First Year Trip To Fishbourne

On Wednesday, July 7th, at 9.20 a.m. the first year boarded two coaches for Fishbourne, stopping on the way at "The Wooden Bridge", Guildford (where Sinclair had a long telephone conversation with someone) for refreshments at about 11.00 a.m. From the school to "The Wooden Bridge" was quite uneventful; the wayside was lightly forested and the route lay through Chiswick. Arriving at Fishbourne at 12.30 p.m., we had a picnic lunch and then went to see the palace.

This is full of mosaics built at various times between the first and third centuries A.D. The black and white ones with geometric patterns were the first to be laid at various times in the second half of the first century when the original villa was expanded under its owner to the size of a palace. The archaeologists have suggested that this man was Cogidubnus, a Briton, who gave the Romans a great deal of help in their conquest of his native land. The coloured or polychrome ones were built from the second century on: the "Boy on the Dolphin" and the "Medusa" are two outstanding examples of these. These mosaics were planned very carefully, but some had sunk because of the bad placing of the drainage system or a stream running under them causing the foundations to subside. Some had black stains on them; this was because they had suffered damage from fire.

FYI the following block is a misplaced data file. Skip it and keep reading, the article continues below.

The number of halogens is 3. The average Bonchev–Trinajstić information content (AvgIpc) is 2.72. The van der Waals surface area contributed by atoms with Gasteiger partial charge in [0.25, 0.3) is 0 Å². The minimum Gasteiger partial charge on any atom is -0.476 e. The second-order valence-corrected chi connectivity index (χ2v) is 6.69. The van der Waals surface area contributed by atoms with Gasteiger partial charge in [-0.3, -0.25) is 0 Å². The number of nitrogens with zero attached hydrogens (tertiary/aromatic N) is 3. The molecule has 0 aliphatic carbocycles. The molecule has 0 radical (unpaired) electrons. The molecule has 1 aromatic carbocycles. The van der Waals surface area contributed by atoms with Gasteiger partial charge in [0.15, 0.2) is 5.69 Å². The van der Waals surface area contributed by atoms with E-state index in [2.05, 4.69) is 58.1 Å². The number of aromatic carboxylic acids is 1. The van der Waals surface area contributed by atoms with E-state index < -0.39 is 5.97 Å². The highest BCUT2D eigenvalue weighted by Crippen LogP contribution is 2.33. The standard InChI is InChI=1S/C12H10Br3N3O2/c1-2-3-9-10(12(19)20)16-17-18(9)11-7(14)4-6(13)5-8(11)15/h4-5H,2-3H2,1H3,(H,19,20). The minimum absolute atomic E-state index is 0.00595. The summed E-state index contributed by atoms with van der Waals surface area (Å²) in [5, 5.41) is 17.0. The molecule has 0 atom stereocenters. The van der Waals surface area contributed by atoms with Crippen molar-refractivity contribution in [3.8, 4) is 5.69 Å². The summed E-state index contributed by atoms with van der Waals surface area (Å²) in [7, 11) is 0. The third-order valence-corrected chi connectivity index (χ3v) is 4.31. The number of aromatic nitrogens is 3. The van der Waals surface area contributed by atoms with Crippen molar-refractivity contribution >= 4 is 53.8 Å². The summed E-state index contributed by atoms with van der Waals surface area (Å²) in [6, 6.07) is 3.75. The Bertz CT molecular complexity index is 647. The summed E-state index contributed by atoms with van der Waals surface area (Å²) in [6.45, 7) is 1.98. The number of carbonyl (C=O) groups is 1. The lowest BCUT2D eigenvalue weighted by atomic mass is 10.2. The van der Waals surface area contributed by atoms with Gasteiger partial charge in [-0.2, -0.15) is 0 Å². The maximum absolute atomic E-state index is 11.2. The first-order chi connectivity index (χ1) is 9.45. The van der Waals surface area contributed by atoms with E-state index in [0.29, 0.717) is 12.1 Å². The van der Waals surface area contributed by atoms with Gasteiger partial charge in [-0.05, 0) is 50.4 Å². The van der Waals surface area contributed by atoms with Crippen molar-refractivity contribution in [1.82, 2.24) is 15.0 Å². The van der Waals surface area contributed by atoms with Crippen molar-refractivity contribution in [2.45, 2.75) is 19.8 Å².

Next the party visited the garden. To show where pillars used to be there were circular marks. Through the middle of the garden there was a path with a hedge with rectangular or semi-circular recesses which had once contained garden ornaments or seats. As we entered the garden we saw a grassy bank at the far end. Under this, we learnt, there are more mosaics which have been covered temporarily until the archaeological society can raise the funds to put them under shelter to protect them from the rain.

We then had a look at a corridor with a semi-circular apse at one end where it is thought the master of the house took his exercise in bad weather under cover: a similar long wide corridor with semi-circular ends exists in a Roman imperial palace. On dry or sunny days the master took his exercise in the garden. This corridor was most interesting and here we saw an example of stucco or painted plaster.

After this we visited the museum. Among other interesting exhibits we saw the broken head of a boy carved out of marble, a skeleton, and slides of mosaics and coins. The bookshop was also very good and quite cheap.

We found our day's excursion to Fishbourne very interesting and informative and it was a pleasure for all to go there.

D. Taylor 1H 1970-71

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